FRANKLIN (BENJAMIN), the celebrated American philosopher, was sprung, as he himself informs us, from a family settled for a long course of years in the village of Ecton, in Northamptonshire, where they had augmented their income, arising from a small patrimony of thirty acres, by adding to it the profits of a blacksmith's business. His father, Josias, baving been converted by some nonconformist ministers, left England for America, in 1682, and

| Ath. Ox. vel, 11.

settled at Boston, as a soap-boiler and tallow-chandler. At this place, in 1706, Benjamin, the youngest of his sons, was born.

It appeared at first to be his destiny to become a tallow-chandler, like his father ; but, as he mapifested a particular dislike to that occupation, different plans were thought of, which ended in his becoming a printer, in 1718, under one of his brothers, who was settled at Boston, and in 1721 began to print a newspaper. This was a business much more to bis taste, and he soon shewed a talent for reading, and occasionally wrote verses which were printed in his brother's newspaper, although unknown to the latter, He wrote also in the same some prose ese says, and had the sagacity to cultivate his style after the model of the Spectator. With his brother he continued as an apprentice, until their frequent disagreements, and the harsh treatment he experienced, induced him to leave Boston privately, and take a conveyance by sea to New York. This happened in 1723. From New York he immediately proceeded, in quest of employment, to Pbiladelphia, not without some distressing adventures. His own description of bis first entrance into that city, where he was afterwards in so high a situation, is too curious to be omitted.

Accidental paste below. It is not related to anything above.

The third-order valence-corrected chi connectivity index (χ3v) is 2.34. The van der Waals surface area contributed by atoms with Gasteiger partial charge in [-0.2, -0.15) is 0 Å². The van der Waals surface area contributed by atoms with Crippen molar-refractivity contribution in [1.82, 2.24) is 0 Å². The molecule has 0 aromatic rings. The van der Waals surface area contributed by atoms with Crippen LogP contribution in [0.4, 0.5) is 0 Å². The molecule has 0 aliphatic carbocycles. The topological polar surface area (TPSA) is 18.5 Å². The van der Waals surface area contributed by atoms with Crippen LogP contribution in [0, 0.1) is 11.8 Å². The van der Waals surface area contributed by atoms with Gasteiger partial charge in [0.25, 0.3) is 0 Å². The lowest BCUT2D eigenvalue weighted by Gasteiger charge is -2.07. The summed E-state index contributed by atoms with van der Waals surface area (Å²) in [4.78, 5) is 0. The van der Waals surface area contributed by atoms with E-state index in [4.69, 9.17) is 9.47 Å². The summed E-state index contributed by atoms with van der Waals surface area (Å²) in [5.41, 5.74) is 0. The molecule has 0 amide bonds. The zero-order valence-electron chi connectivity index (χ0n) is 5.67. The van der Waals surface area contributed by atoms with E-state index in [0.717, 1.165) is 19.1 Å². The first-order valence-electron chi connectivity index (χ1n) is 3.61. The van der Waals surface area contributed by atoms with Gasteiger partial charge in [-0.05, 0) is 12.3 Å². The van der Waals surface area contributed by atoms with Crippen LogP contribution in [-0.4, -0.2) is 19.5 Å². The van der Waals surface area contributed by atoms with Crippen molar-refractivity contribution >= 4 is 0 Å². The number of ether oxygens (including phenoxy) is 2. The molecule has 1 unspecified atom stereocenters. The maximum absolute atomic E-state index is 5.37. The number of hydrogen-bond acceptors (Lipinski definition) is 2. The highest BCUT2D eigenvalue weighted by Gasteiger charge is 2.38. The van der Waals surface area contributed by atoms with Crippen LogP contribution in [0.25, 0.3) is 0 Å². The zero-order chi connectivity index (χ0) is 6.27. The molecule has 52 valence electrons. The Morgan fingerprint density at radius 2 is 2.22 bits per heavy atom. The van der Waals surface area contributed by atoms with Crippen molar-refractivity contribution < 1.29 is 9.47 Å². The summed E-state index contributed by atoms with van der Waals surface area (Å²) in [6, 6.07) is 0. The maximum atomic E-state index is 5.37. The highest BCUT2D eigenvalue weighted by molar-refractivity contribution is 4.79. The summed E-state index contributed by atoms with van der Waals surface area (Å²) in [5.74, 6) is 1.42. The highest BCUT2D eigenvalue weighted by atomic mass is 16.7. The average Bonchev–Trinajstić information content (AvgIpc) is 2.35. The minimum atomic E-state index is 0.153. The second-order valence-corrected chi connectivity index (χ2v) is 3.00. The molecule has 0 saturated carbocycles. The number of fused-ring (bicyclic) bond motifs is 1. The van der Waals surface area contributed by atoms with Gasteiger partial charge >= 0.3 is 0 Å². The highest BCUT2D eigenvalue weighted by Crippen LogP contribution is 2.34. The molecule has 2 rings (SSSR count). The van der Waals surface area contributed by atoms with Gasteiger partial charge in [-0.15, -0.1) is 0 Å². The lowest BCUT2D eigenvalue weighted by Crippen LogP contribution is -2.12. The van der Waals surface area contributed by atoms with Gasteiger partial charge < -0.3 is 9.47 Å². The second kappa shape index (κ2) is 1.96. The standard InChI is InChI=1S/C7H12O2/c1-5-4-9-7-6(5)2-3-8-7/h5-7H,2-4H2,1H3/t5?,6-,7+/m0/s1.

“On my arrival at Philadelphia, I was in my working dress, my best clothes being to come by sea. I was covered with dirt; my pockets were filled with shirts and stockings; I was unacquainted with a single soul in the place, and knew not where to seek for a lodging. Fatigued with walking, rowing, and having passed the night without sleep, I was extremely hungry, and all my money consisted of a Dutch dollar, and about a shilling's-worth of coppers, which I gave to the boatmen for my passage. As I had assisted them in rowing, they refused it at first, but I insisted on their taking it. A man is sometimes more generous when he has little, than when he has much money; probably because in the first case he is desirous of concealing his poverty.

“ I walked towards the top of the street, looking eagerly on both sides, till I came to Market-street, where I met a child with a loaf of bread. Often had I made my dinner on dry bread. I enquired where he bought it, and went straight to the baker's shop which he pointed out to me. I asked for some biscuits, expecting to find such as we had at Boston; but they made, it seems, none of that sort at